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Interests and limits


Factors studied

Positive effects


Negative effects

Work organization

- Reduction in weeding time (60% less with paper mulching on yams in the West Indies, 50% less with RCW in market gardening in Guyana).

- Ease of harvesting for certain crops (salads).

- Decreased tillage time before planting and the time required for planting taros ( Colocasia esculenta ) or planting corn ( Zea mays ) and cane peas ( Vigna unguiculata ).


- Increased working time for installation.

- Need for grinding at the end of cultivation for plant mulch.

- Ensure the availability of equipment (example: kraft paper in Guyana).


- Decrease in the cost of labor for manual weeding or treatments.

- Reduction in the cost of herbicide treatments.

- Reduction of water consumption.


- Necessary expenditure for the purchase of manufactured mulch.

- Expense for the manufacture of mulch.


- Acceleration of crop growth in some cases by attenuating thermal variations.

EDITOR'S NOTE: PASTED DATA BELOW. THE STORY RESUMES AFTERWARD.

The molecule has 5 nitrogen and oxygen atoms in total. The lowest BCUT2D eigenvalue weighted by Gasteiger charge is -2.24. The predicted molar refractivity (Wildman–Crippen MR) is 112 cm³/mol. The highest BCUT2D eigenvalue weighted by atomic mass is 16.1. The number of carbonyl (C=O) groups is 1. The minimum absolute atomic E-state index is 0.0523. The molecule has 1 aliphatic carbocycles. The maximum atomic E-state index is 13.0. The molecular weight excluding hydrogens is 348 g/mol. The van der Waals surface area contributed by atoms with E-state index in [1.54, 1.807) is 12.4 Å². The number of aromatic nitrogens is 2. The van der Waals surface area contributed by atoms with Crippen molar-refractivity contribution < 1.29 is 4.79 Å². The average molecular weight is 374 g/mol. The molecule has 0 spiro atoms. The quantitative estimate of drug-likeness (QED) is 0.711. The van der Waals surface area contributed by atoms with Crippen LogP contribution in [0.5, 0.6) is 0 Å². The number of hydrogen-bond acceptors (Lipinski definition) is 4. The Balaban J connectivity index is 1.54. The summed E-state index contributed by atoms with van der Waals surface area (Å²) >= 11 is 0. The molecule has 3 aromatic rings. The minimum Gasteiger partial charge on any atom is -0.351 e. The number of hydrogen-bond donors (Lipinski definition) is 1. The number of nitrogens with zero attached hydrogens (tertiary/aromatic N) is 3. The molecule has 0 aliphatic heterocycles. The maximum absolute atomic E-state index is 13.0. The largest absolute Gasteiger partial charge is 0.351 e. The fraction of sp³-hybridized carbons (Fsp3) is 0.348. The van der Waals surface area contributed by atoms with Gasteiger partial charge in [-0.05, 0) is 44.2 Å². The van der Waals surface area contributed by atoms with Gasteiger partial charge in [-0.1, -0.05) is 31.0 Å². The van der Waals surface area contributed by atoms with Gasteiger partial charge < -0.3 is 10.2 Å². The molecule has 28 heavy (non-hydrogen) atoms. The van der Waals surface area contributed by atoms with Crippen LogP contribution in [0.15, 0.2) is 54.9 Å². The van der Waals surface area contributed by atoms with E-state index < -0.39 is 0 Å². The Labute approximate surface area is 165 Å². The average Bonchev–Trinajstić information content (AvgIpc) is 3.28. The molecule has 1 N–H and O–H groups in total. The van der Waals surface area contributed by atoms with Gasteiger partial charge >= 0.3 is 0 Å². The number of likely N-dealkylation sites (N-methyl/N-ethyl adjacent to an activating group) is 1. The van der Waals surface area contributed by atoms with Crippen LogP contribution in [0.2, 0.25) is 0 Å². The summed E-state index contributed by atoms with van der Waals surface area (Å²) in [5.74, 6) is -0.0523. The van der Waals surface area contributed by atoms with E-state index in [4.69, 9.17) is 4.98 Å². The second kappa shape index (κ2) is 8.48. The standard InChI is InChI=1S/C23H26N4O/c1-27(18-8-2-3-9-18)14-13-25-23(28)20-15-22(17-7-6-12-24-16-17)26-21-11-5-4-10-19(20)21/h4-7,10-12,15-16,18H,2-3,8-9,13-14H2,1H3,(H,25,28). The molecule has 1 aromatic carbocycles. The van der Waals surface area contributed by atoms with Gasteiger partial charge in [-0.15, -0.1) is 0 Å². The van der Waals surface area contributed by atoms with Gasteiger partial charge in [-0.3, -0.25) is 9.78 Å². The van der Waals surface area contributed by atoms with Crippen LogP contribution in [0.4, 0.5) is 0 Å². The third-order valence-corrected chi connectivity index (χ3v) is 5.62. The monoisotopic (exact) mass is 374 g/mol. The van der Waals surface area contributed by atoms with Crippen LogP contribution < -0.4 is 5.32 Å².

- Longer maintenance of soil moisture which favors the fauna and flora of the soil.

- Protection of the soil structure against the erosive effect of rain.

- Enrichment of the soil with organic matter in the case of plant mulch

- Reduction of the risk of contamination of leaves and fruits in market gardening by certain soil-borne pests (Sclerotinia and Rhizoctonia in lettuce and melon).

- Reduction of leaching.


- Difficulty in evaluating the dynamics of nitrogen, phosphorus and potassium restitution.

- Reduction, for plastic mulch by partial solarization effect, of the emergence rate of young yam shoots.

- In some cases, growth retardation with plant mulch (nitrogen starvation).

- Ignorance of the side effects of species that can be used in plant mulch in French Guiana (allelopathic effect for example).

- Favoring the nesting of rodents by mulching made up of the accumulation of mowed tall grass (possible damage to crops or polyethylene irrigation pipes).

Product qualities

- Better visual aspect due to the cleanliness of the harvested products (less soil).

- Less herbicide residues.

- Technique usable in Organic Agriculture for biodegradable mulches.


- Fight against erosion.

- Preservation of water quality due to less use of herbicides.

- No polluting elements in the kraft paper which can therefore be left in place or buried without affecting the quality of the soil.


- Increase in runoff and accentuation of erosion in the case of impermeable mulching.

- Difficulties in recovering used plastics and recycling them (non-biodegradable film).

Energy consumption

- Reduction of fuel consumption if mulching is manual and replaces phytosanitary treatments.

Last change : 07/07/22